Things get off to an inauspicious start with the mugging scene, where Street Hawk corners a purse snatcher against a tree until two other joggers show up to restrain the man. First of all, why is it there? It serves no purpose save as a cheap gag. And why in God’s name is this little old lady out walking her dog at five in the morning? And furthermore, why are these two extras from a Right Said Fred video out jogging at that hour? The whole thing is just too silly, even for a mid-80s action show. And then there's the now familiar WGIS (white guys in suits). Actually, let me take a moment to explain the hierarchy of the WGIS. You have your standard low-level henchman, typically wearing ill fitting pastel suits a decade out of fashion, who compromise the bottom rung. Next up, you have the lieutenant, who wears an off the rack J.C. Penny suit and offers advice to the top of our ladder, the boss. His suits - which come in three colors: charcoal gray, dark gray, and black - are tailored to accentuate his sedentary middle-aged paunch. It’s his office. His pool. His major financial scheme. And no super-advanced sci-fi doohickey is gonna stop him! Needless to say, at this point, I’m looking for a villain who doesn’t look like Charles Schwab. Having effectively watched the episode twice now, I still don’t know what Pinard is being indicted for.

There are moments when “Vegas Run” hits blackjack, though. I was pleasantly surprised to see Danning show up in such a large role. Known primarily for her B-movies and D-cups, a guest starring role in a prime time action show aimed at kids was probably a bit controversial by 1985 standards. Still, obvious assets aside, Danning gives a really good performance as the tough and world-weary dancer. Her scenes with Regalbutto, who takes Norman’s social awkwardness to a new level in this episode, are funny and sweet. And Smith hits his stride as Mach, delivering his lines with a devil may care charm and a twinkle in his eyes. And though I may have my issues with the set-up, the road action as Street Hawk and Linda race to Carson City is fantastic. The 7-10 split leap Street Hawk does over the 4x4s, the mid-air 360s, the battle with the chopper. It’s on par with anything you’d get in a Bond movie of the era. Maybe better, since you don’t spend half the time worrying that Roger Moore’s hairpiece will fly off at any second.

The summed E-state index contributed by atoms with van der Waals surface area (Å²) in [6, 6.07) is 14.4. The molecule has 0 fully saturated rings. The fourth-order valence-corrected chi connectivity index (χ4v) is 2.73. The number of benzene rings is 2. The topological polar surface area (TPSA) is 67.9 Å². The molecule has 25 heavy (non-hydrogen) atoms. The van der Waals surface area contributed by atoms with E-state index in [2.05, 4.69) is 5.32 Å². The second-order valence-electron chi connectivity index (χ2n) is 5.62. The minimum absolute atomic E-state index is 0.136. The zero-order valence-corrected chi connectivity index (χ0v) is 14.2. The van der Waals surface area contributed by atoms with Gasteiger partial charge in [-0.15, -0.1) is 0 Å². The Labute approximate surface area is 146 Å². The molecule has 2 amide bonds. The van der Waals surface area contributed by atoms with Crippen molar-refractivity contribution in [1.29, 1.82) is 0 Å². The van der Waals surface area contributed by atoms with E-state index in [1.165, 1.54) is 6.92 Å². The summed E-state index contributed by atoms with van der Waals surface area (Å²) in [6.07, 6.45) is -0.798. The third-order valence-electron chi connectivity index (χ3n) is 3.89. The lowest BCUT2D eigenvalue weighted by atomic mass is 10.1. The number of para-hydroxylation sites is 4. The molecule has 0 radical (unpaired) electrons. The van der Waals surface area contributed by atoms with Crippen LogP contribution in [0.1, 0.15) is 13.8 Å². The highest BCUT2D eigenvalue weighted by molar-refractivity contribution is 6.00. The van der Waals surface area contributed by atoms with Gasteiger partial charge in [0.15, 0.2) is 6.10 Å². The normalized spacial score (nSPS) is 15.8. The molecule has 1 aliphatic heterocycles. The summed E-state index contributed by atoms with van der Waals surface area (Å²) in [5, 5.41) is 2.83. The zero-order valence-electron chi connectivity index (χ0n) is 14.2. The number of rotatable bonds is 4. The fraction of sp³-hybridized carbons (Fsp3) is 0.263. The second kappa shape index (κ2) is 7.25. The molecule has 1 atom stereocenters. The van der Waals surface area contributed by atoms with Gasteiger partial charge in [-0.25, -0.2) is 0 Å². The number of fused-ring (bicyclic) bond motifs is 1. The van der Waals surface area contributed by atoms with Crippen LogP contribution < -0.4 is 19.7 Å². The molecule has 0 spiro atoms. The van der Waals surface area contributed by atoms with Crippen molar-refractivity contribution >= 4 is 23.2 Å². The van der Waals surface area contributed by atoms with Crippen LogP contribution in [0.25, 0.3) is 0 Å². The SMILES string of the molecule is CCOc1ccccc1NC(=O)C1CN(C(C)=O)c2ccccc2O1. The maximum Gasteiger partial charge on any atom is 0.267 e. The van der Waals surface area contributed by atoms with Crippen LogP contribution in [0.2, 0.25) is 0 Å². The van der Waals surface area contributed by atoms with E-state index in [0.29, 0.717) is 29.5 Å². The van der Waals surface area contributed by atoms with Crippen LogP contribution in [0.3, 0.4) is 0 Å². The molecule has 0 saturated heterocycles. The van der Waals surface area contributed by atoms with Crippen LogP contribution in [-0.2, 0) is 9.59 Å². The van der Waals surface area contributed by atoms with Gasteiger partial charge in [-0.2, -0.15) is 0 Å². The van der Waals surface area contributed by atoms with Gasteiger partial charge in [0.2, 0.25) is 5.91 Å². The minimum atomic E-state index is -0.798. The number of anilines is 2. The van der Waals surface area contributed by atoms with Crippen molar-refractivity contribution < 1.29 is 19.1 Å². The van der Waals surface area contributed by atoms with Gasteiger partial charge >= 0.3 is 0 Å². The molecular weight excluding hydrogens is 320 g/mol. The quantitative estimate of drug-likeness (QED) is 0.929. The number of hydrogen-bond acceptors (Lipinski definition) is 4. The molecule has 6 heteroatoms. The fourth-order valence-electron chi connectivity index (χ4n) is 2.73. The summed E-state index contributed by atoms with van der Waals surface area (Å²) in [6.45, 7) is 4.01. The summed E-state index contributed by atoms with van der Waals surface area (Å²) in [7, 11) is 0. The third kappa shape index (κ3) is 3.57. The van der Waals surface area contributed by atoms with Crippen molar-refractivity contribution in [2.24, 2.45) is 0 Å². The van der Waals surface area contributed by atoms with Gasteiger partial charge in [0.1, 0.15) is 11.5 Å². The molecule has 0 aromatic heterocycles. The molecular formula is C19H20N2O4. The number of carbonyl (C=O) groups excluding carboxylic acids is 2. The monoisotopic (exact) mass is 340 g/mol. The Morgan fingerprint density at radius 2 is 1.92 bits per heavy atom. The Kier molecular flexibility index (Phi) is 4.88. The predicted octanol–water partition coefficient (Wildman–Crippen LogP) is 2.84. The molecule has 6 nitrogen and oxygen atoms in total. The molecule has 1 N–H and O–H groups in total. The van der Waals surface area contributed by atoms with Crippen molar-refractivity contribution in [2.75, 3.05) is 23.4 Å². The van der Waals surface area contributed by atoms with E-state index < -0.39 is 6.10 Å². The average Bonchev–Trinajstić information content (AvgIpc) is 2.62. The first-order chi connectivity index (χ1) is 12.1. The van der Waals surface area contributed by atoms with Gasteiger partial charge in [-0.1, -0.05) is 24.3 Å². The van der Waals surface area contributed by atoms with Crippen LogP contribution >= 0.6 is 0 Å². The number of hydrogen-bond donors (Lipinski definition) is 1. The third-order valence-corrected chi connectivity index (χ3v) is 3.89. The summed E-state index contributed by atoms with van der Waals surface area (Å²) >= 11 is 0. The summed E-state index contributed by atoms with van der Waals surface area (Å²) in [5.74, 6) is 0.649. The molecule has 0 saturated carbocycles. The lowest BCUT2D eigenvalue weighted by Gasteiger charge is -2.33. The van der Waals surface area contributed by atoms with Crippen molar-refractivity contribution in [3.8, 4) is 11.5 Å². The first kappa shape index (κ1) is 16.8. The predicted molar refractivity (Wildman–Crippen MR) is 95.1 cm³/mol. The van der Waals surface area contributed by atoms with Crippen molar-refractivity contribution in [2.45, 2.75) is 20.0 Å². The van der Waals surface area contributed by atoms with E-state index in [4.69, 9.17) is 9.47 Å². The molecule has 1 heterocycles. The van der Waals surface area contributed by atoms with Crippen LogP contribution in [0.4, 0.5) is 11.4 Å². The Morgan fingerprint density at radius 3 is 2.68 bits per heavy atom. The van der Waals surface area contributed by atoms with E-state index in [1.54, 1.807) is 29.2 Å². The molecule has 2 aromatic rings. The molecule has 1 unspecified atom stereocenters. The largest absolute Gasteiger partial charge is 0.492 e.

List be a lady tonight!
  • There are a couple moments when I think there’s music replacement used. One is during the radio battle between Jesse and Norman, and the other is the establishing shot of the beach outside of Jesse’s apartment. It’s either that or the original music was just really, really generic and bad. There is a bit of familiar pop music that shows up, though it’s instrumental and not from the original artists. As Jesse arrives at the hamburger stand where Donna works, we hear “Walking in L.A.”, which was originally recorded by new wave pop group Missing Persons.